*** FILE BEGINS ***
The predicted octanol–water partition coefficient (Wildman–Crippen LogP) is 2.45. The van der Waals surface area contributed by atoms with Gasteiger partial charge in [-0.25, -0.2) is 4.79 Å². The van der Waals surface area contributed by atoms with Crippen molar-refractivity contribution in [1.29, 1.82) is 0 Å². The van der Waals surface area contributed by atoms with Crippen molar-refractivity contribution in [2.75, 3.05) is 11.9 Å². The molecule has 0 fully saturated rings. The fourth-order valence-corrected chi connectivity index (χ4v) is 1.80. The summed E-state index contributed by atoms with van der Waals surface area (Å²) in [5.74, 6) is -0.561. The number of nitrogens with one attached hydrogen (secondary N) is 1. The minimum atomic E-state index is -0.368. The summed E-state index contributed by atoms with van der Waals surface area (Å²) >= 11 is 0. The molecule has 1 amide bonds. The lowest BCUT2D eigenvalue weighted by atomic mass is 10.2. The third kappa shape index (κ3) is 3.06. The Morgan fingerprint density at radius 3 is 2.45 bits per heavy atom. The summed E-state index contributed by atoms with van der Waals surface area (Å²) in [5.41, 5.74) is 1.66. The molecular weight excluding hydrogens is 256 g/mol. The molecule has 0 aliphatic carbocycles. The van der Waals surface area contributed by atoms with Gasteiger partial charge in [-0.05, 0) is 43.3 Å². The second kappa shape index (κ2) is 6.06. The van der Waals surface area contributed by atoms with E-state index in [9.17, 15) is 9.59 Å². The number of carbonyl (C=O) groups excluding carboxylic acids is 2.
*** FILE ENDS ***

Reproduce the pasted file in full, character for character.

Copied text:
The predicted octanol–water partition coefficient (Wildman–Crippen LogP) is 2.45. The van der Waals surface area contributed by atoms with Gasteiger partial charge in [-0.25, -0.2) is 4.79 Å². The van der Waals surface area contributed by atoms with Crippen molar-refractivity contribution in [1.29, 1.82) is 0 Å². The van der Waals surface area contributed by atoms with Crippen molar-refractivity contribution in [2.75, 3.05) is 11.9 Å². The molecule has 0 fully saturated rings. The fourth-order valence-corrected chi connectivity index (χ4v) is 1.80. The summed E-state index contributed by atoms with van der Waals surface area (Å²) in [5.74, 6) is -0.561. The number of nitrogens with one attached hydrogen (secondary N) is 1. The minimum atomic E-state index is -0.368. The summed E-state index contributed by atoms with van der Waals surface area (Å²) >= 11 is 0. The molecule has 1 amide bonds. The lowest BCUT2D eigenvalue weighted by atomic mass is 10.2. The third kappa shape index (κ3) is 3.06. The Morgan fingerprint density at radius 3 is 2.45 bits per heavy atom. The summed E-state index contributed by atoms with van der Waals surface area (Å²) in [5.41, 5.74) is 1.66. The molecular weight excluding hydrogens is 256 g/mol. The molecule has 0 aliphatic carbocycles. The van der Waals surface area contributed by atoms with Gasteiger partial charge in [-0.05, 0) is 43.3 Å². The second kappa shape index (κ2) is 6.06. The van der Waals surface area contributed by atoms with E-state index in [9.17, 15) is 9.59 Å². The number of carbonyl (C=O) groups excluding carboxylic acids is 2.